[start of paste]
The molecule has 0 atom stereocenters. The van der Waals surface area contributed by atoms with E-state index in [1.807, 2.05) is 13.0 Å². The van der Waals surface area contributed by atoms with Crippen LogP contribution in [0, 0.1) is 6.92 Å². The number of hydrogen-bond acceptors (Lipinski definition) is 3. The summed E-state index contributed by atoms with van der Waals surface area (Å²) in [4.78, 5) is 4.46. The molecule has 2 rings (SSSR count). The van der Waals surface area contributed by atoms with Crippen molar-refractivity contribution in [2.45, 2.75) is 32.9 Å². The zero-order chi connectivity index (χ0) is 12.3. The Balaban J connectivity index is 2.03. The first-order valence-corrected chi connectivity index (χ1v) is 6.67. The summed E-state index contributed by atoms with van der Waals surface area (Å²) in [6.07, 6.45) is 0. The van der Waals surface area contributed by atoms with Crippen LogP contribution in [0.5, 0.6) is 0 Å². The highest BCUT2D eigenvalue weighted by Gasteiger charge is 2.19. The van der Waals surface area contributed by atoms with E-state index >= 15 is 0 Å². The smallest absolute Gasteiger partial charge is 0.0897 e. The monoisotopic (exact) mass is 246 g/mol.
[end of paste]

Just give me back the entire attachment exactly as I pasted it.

The molecule has 0 atom stereocenters. The van der Waals surface area contributed by atoms with E-state index in [1.807, 2.05) is 13.0 Å². The van der Waals surface area contributed by atoms with Crippen LogP contribution in [0, 0.1) is 6.92 Å². The number of hydrogen-bond acceptors (Lipinski definition) is 3. The summed E-state index contributed by atoms with van der Waals surface area (Å²) in [4.78, 5) is 4.46. The molecule has 2 rings (SSSR count). The van der Waals surface area contributed by atoms with Crippen molar-refractivity contribution in [2.45, 2.75) is 32.9 Å². The zero-order chi connectivity index (χ0) is 12.3. The Balaban J connectivity index is 2.03. The first-order valence-corrected chi connectivity index (χ1v) is 6.67. The summed E-state index contributed by atoms with van der Waals surface area (Å²) in [6.07, 6.45) is 0. The van der Waals surface area contributed by atoms with Crippen LogP contribution in [0.5, 0.6) is 0 Å². The highest BCUT2D eigenvalue weighted by Gasteiger charge is 2.19. The van der Waals surface area contributed by atoms with E-state index >= 15 is 0 Å². The smallest absolute Gasteiger partial charge is 0.0897 e. The monoisotopic (exact) mass is 246 g/mol.